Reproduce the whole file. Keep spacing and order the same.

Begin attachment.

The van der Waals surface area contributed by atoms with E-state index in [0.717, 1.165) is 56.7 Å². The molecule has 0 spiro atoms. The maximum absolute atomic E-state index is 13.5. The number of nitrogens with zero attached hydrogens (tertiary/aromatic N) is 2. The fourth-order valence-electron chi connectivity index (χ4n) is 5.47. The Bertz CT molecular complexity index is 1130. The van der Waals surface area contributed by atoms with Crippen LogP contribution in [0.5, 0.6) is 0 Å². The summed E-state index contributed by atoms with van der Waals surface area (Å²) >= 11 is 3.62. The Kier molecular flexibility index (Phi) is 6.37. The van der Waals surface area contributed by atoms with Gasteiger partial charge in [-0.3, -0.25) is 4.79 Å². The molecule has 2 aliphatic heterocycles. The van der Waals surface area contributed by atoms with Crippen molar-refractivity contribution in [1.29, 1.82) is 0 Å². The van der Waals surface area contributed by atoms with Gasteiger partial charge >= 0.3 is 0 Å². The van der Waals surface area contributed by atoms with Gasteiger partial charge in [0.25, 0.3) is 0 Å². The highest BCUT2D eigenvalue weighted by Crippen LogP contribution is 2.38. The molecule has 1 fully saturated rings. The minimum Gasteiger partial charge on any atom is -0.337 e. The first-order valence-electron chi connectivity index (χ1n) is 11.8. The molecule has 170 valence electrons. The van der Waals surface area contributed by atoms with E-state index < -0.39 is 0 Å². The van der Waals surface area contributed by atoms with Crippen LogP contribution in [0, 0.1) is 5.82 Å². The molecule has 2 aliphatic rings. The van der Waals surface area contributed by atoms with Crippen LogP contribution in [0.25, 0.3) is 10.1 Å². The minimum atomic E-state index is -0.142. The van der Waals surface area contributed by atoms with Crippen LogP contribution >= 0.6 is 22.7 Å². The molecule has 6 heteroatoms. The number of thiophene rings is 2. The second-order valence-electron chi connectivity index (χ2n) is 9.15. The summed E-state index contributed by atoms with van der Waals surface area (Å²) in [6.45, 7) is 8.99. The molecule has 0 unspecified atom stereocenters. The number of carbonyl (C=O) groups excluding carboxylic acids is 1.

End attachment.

The van der Waals surface area contributed by atoms with E-state index in [0.717, 1.165) is 56.7 Å². The molecule has 0 spiro atoms. The maximum absolute atomic E-state index is 13.5. The number of nitrogens with zero attached hydrogens (tertiary/aromatic N) is 2. The fourth-order valence-electron chi connectivity index (χ4n) is 5.47. The Bertz CT molecular complexity index is 1130. The van der Waals surface area contributed by atoms with Crippen LogP contribution in [0.5, 0.6) is 0 Å². The summed E-state index contributed by atoms with van der Waals surface area (Å²) >= 11 is 3.62. The Kier molecular flexibility index (Phi) is 6.37. The van der Waals surface area contributed by atoms with Gasteiger partial charge in [-0.3, -0.25) is 4.79 Å². The molecule has 2 aliphatic heterocycles. The van der Waals surface area contributed by atoms with Crippen molar-refractivity contribution in [1.29, 1.82) is 0 Å². The van der Waals surface area contributed by atoms with Gasteiger partial charge >= 0.3 is 0 Å². The van der Waals surface area contributed by atoms with Gasteiger partial charge in [0.25, 0.3) is 0 Å². The highest BCUT2D eigenvalue weighted by Crippen LogP contribution is 2.38. The molecule has 1 fully saturated rings. The minimum Gasteiger partial charge on any atom is -0.337 e. The first-order valence-electron chi connectivity index (χ1n) is 11.8. The molecule has 170 valence electrons. The van der Waals surface area contributed by atoms with E-state index < -0.39 is 0 Å². The van der Waals surface area contributed by atoms with Crippen LogP contribution in [0, 0.1) is 5.82 Å². The molecule has 2 aliphatic rings. The van der Waals surface area contributed by atoms with Crippen LogP contribution in [0.25, 0.3) is 10.1 Å². The minimum atomic E-state index is -0.142. The van der Waals surface area contributed by atoms with Crippen LogP contribution >= 0.6 is 22.7 Å². The molecule has 6 heteroatoms. The number of thiophene rings is 2. The second-order valence-electron chi connectivity index (χ2n) is 9.15. The summed E-state index contributed by atoms with van der Waals surface area (Å²) in [6.45, 7) is 8.99. The molecule has 0 unspecified atom stereocenters. The number of carbonyl (C=O) groups excluding carboxylic acids is 1.